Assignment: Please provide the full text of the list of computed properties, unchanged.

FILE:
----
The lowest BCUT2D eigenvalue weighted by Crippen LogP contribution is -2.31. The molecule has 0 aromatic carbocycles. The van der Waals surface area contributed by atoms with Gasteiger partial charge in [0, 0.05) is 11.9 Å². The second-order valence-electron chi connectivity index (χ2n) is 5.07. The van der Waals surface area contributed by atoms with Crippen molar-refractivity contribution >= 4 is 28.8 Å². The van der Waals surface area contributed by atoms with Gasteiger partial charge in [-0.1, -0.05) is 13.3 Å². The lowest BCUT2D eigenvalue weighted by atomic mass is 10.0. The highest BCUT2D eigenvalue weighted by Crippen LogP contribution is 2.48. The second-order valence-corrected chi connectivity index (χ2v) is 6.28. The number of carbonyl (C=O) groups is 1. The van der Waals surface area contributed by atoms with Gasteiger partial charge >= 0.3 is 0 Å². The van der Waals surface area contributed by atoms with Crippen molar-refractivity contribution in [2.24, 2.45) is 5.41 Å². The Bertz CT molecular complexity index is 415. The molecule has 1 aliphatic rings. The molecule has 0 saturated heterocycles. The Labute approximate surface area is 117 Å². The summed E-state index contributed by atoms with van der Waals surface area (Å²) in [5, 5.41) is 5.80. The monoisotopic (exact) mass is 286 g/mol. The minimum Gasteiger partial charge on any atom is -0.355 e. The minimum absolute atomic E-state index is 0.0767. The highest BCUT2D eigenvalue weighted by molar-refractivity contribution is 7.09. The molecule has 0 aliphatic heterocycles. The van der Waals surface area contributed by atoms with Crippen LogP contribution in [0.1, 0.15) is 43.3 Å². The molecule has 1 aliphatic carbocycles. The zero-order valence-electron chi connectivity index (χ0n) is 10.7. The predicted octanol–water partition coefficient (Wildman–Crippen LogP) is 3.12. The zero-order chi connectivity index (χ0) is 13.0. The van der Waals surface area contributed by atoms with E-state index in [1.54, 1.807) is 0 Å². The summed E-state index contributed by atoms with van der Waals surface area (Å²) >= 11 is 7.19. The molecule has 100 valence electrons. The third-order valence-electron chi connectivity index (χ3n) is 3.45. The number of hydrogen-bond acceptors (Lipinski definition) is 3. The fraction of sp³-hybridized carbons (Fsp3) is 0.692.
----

The lowest BCUT2D eigenvalue weighted by Crippen LogP contribution is -2.31. The molecule has 0 aromatic carbocycles. The van der Waals surface area contributed by atoms with Gasteiger partial charge in [0, 0.05) is 11.9 Å². The second-order valence-electron chi connectivity index (χ2n) is 5.07. The van der Waals surface area contributed by atoms with Crippen molar-refractivity contribution >= 4 is 28.8 Å². The van der Waals surface area contributed by atoms with Gasteiger partial charge in [-0.1, -0.05) is 13.3 Å². The lowest BCUT2D eigenvalue weighted by atomic mass is 10.0. The highest BCUT2D eigenvalue weighted by Crippen LogP contribution is 2.48. The second-order valence-corrected chi connectivity index (χ2v) is 6.28. The number of carbonyl (C=O) groups is 1. The van der Waals surface area contributed by atoms with Gasteiger partial charge >= 0.3 is 0 Å². The van der Waals surface area contributed by atoms with Crippen molar-refractivity contribution in [2.24, 2.45) is 5.41 Å². The Bertz CT molecular complexity index is 415. The molecule has 1 aliphatic rings. The molecule has 0 saturated heterocycles. The Labute approximate surface area is 117 Å². The summed E-state index contributed by atoms with van der Waals surface area (Å²) in [5, 5.41) is 5.80. The monoisotopic (exact) mass is 286 g/mol. The minimum Gasteiger partial charge on any atom is -0.355 e. The minimum absolute atomic E-state index is 0.0767. The highest BCUT2D eigenvalue weighted by molar-refractivity contribution is 7.09. The molecule has 0 aliphatic heterocycles. The van der Waals surface area contributed by atoms with Crippen LogP contribution in [0.1, 0.15) is 43.3 Å². The molecule has 1 aliphatic carbocycles. The zero-order valence-electron chi connectivity index (χ0n) is 10.7. The predicted octanol–water partition coefficient (Wildman–Crippen LogP) is 3.12. The zero-order chi connectivity index (χ0) is 13.0. The van der Waals surface area contributed by atoms with E-state index in [1.54, 1.807) is 0 Å². The summed E-state index contributed by atoms with van der Waals surface area (Å²) >= 11 is 7.19. The molecule has 100 valence electrons. The third-order valence-electron chi connectivity index (χ3n) is 3.45. The number of hydrogen-bond acceptors (Lipinski definition) is 3. The fraction of sp³-hybridized carbons (Fsp3) is 0.692.